For the moment, Target is home to one of the most profoundly good deals in our economy. Target’s no-annual-fee Prepaid Redcard lets customers load funds onto what they call their “Redcard”, which is used just like a regular credit card and is accepted anywhere that American Express is.
One of the things that my wife and I love to do is travel – me for the photo opportunities and my wife for the truly breathtaking scenery that this wonderful country has to offer. But, we also committed to living a frugal lifestyle and retiring before I hit 36.
Traveling costs money, so how do we mesh together our desire to travel with our steadfast resolve to achieve financial independence and quit the rat race in 7 years?
By traveling to places like Glacier National Park for the cost of tax and fees: $11.20 each.
How did my wife and I essentially find free tickets to Montana this year? By using a very simple but effective technique that anyone – and I do mean anyone – can use. In fact, I may have written about it already on this blog.
This technique involves using the magic of credit cards and their point systems to your advantage.
The not-so-gory details: My wife signed up for two Southwest Rapid Rewards cards – the Plus and the Premiere. Spend $2000 in three months and receive 50,000 bonus points on each card (for a total of 100,000 points). Earn another 10,000 points on your own with regular spending between the two cards and receive a Southwest companion pass for the rest of the year as well as the following year, and the companion pass is where the real value lies with this deal.
What is a companion pass? A companion pass allows a passenger to fly for free (minus taxes or fees) on any Southwest flight as long as that person flies with the person who earned the companion pass. If the person who earned the companion pass pays for their airline ticket with points, that essentially doubles the value of the companion pass.
Here is what we did:
1. We signed up for the Rapid Rewards Plus and Premiere Cards.
2. We spent $2,000 on each card in the first three months and accumulated more than 100,000 combined points on the cards.
3. We accumulated the additional 10,000 points through regular spending between the two cards to reach the 110,000-point threshold to get the Southwest companion pass for the rest of 2015 as well as 2016.
4. My wife booked her flight to Spokane, WA (a couple hours from Glacier National Park) using 19,730 credit card points and paid regular airport fees amounting to $11.20.
5. We booked my companion pass for free and paid regular airport fees amounting to $11.20.
And bingo, both my wife and I fly up to Glacier National Park for $11.20 each.
A tip: With this particular deal, it is much more beneficial to achieve the companion pass as early in the year as possible as to maximize its availability for that year. For example, it would suck to get your companion pass in November, then only get to use it for December of that same year – along with the following year. Instead, it would be more wise to wait until January to accumulate your 110,000 points on that card. That way, the companion pass can be used for the remainder of that entire year as well as the following year.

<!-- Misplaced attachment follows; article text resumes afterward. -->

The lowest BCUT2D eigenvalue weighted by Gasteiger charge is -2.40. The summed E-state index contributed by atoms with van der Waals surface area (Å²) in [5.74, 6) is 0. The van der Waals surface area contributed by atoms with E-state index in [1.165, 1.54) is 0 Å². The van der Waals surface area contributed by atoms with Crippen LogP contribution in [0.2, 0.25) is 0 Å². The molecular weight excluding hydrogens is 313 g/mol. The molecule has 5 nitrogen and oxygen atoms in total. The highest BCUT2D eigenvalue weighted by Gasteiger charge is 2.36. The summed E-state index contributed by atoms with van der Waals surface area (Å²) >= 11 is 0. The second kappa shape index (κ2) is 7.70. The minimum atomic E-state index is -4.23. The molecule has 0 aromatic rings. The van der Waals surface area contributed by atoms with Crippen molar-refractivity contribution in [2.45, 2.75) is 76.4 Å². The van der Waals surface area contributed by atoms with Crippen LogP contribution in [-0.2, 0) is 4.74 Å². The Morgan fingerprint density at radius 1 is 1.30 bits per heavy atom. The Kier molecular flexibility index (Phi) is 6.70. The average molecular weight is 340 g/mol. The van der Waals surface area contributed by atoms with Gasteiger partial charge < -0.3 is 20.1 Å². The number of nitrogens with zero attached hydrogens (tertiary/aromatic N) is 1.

Another tip: Get both the Rapid Rewards Plus AND Premiere cards to greatly expand your point-getting potential (to epic proportions!). With only one of the cards, your maximum point bonus is 50,000 after spending $2000 in three months, but with both cards combined and spending $4000 between them, your point bonus increase to 100,000, making the companion pass a cinch to achieve.
Oh, one more tip: Do not overspend for the sake of point accumulation. For this deal to be most effective to your ability to travel without screwing up your finances, only spend what you would ordinarily have spent on these cards. Plan accordingly and use your credit cards to their maximum potential. Believe it or not, there is a technique for doing just this.
Towards the end of 2016, I will probably get another set of these cards and we will repeat this process over again, setting us up for another couple years of extremely cheap flights to anywhere that Southwest flies.
Do you have a technique to travel on the cheap? What do you do to keep travel costs to a minimum?
In my ripe old age of 34, I honestly don’t spend money on much any more. After realizing that useless “stuff” doesn’t buy happiness, I’m left with piles of left over cash that used to be spent on junk that usually ended up in the corner of my garage or back of my closet. Instead, travel hacking is generally where I devote my left over uninvested cash. Travel and experiences. [Read more…]